If Glenda Ritz gets her way, Indiana schools could see a 3 percent increase in their budgets over the next two years and parents could get relief from textbook bills.
The Indiana Department of Education announced Thursday it submitted its two-year budget request to the state, calling for increases to funding for public schools and state funding for textbooks. The legislature will devise a new two-year state budget early next year for 2016 and 2017.
“This investment will strengthen schools throughout Indiana, both rural and urban,” Ritz said in a statement. “This increase will give our schools much needed flexibility in their budgets while they deal with increases in their fixed costs, such as transportation, utilities and technology. I look forward to working with members of the legislature on this vital investment.”
In 2013, Gov. Mike Pence proposed a hike of more than $300 million to fund education, creating all-time high budget of more than $6.5 billion devoted to the K-12 system. His plan was for a 2 percent budget increase in 2014 and a 1 percent bump in 2015.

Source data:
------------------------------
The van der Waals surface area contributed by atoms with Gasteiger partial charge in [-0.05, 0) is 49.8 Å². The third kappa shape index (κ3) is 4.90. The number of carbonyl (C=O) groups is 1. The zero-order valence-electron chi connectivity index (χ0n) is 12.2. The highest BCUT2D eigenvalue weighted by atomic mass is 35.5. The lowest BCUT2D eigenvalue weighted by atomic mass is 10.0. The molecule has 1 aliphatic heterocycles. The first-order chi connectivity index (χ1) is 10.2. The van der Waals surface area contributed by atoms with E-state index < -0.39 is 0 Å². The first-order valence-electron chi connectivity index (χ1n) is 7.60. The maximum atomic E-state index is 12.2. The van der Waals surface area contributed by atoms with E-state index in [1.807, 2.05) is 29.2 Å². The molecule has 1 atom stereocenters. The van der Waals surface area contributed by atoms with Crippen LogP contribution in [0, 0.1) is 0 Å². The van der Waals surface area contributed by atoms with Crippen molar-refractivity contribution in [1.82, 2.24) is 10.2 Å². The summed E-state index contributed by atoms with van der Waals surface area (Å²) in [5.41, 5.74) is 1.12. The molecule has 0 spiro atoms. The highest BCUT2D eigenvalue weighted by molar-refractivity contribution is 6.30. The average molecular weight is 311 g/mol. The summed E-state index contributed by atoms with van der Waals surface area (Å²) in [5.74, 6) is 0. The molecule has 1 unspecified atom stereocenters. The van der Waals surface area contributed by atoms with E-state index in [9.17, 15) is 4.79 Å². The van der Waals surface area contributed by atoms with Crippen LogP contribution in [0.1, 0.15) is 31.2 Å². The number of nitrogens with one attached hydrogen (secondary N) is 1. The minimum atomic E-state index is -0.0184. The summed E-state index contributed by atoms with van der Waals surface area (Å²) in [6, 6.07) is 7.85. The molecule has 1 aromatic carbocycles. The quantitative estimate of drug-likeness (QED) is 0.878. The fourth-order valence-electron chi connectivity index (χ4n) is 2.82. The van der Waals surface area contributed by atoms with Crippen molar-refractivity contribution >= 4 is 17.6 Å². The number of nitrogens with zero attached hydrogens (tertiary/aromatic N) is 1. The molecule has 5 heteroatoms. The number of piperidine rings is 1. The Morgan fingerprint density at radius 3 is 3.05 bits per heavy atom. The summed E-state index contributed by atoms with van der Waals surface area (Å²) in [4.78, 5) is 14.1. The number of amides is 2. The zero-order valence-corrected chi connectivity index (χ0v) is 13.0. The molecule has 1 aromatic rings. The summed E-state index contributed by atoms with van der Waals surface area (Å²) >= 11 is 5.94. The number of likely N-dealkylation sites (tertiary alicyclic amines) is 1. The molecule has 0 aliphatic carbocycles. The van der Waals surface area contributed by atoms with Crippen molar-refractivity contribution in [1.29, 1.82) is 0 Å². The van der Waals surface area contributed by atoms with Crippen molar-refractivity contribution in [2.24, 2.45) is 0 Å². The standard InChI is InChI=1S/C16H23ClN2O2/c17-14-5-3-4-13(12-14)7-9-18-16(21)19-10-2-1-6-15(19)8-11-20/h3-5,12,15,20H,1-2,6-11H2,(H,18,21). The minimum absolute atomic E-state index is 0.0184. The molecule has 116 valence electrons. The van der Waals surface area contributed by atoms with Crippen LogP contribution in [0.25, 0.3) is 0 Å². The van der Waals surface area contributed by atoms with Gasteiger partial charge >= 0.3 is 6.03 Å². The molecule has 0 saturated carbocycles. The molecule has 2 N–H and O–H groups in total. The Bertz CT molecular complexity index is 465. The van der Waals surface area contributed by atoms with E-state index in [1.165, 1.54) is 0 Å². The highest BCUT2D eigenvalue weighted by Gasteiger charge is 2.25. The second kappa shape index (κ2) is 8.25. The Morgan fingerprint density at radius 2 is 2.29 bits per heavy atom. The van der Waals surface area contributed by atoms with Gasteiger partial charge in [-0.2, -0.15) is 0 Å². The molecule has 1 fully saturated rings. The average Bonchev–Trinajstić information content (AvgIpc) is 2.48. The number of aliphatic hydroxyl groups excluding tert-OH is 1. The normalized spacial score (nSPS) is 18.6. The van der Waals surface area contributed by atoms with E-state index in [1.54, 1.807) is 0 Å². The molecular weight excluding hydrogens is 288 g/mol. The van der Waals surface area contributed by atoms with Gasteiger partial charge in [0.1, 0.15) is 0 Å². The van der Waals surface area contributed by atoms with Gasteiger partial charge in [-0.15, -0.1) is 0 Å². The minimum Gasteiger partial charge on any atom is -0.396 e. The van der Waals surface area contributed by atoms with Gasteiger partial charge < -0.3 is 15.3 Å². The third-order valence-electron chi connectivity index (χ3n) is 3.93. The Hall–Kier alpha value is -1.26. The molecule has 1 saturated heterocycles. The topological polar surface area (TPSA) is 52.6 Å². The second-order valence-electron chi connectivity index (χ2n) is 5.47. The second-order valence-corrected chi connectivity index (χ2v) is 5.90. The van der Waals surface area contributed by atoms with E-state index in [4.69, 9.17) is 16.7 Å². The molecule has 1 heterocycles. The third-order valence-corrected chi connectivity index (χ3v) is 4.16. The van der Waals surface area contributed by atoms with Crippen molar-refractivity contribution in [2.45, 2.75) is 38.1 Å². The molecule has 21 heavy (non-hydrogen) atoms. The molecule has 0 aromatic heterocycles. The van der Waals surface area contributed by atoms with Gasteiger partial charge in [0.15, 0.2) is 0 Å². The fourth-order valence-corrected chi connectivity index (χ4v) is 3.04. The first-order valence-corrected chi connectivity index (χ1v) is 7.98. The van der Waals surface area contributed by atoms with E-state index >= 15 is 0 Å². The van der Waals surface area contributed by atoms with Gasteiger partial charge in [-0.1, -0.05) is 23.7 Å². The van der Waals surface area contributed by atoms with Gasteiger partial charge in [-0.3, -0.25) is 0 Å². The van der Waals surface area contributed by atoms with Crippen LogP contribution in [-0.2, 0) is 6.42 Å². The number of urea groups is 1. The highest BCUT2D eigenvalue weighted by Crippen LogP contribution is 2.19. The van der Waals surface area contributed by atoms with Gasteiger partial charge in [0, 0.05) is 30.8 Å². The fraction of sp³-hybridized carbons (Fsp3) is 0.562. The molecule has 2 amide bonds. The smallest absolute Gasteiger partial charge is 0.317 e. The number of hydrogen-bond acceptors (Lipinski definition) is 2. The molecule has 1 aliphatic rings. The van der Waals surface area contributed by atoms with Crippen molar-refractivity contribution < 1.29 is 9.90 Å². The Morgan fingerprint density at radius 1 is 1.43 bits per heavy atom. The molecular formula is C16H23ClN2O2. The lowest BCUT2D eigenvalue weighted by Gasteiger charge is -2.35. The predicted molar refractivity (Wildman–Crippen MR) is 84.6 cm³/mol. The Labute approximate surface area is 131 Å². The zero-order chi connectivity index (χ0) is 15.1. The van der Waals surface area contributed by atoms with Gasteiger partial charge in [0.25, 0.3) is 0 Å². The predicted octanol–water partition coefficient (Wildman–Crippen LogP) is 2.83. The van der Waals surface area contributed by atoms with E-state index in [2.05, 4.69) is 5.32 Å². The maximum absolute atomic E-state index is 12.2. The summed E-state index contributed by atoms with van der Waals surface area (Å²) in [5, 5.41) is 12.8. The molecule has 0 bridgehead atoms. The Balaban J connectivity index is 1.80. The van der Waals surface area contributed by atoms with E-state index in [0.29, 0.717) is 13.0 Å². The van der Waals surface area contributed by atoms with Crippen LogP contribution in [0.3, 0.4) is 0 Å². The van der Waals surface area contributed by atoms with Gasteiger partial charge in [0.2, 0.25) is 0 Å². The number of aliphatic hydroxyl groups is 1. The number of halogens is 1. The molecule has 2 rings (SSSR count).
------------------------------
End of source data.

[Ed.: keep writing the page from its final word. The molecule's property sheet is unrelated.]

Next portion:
Ritz also called for state funding to be spent on textbooks and instructional materials. Indiana is one of eight states that requires families to pay for textbook rentals for their children.
“By funding these at the state level, we can guarantee that all districts have equitable resources for texts while also giving parents a much needed financial break,” Ritz said.
A representative from Indiana’s Center for Career Innovation, the education department created and supported by Pence, did not immediately respond to a request for comment.
Democratic legislators cheered Ritz’s proposal. House Minority Leader Rep. Scott Pelath, D-Michigan City, said Ritz’s calls for a 3 percent budget increase “should be cause for celebration.” Pelath also supported Ritz’s call for state-funding for textbooks.
“After years of seeing previous state school superintendents and administrations place a greater budget priority on vouchers and private schools, we are finally seeing an awareness that something needs to be done to make our public schools whole,” Pelath said in a statement. “State support is the cornerstone of the system that carries a constitutional responsibility to educate all our children, not just a select few, and it is good to see a return to that consideration.”